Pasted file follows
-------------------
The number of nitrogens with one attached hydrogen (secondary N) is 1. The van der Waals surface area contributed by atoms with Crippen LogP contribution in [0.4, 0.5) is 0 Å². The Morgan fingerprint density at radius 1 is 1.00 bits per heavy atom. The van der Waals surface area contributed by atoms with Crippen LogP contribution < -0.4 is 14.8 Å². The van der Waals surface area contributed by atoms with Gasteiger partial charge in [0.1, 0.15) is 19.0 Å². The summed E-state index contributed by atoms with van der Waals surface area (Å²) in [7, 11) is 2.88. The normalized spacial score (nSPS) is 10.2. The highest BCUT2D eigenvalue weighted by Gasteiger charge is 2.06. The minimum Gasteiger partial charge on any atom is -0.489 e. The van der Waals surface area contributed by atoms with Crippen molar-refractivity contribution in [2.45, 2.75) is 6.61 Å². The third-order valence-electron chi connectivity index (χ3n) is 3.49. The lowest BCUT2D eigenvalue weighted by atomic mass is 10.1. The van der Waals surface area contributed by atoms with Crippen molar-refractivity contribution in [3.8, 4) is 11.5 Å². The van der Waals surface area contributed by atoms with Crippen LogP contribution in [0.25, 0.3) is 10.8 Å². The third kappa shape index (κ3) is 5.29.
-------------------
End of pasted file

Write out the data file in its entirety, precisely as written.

The number of nitrogens with one attached hydrogen (secondary N) is 1. The van der Waals surface area contributed by atoms with Crippen LogP contribution in [0.4, 0.5) is 0 Å². The Morgan fingerprint density at radius 1 is 1.00 bits per heavy atom. The van der Waals surface area contributed by atoms with Crippen LogP contribution < -0.4 is 14.8 Å². The van der Waals surface area contributed by atoms with Gasteiger partial charge in [0.1, 0.15) is 19.0 Å². The summed E-state index contributed by atoms with van der Waals surface area (Å²) in [7, 11) is 2.88. The normalized spacial score (nSPS) is 10.2. The highest BCUT2D eigenvalue weighted by Gasteiger charge is 2.06. The minimum Gasteiger partial charge on any atom is -0.489 e. The van der Waals surface area contributed by atoms with Crippen molar-refractivity contribution in [2.45, 2.75) is 6.61 Å². The third-order valence-electron chi connectivity index (χ3n) is 3.49. The lowest BCUT2D eigenvalue weighted by atomic mass is 10.1. The van der Waals surface area contributed by atoms with Crippen molar-refractivity contribution in [3.8, 4) is 11.5 Å². The van der Waals surface area contributed by atoms with Crippen LogP contribution in [0.25, 0.3) is 10.8 Å². The third kappa shape index (κ3) is 5.29.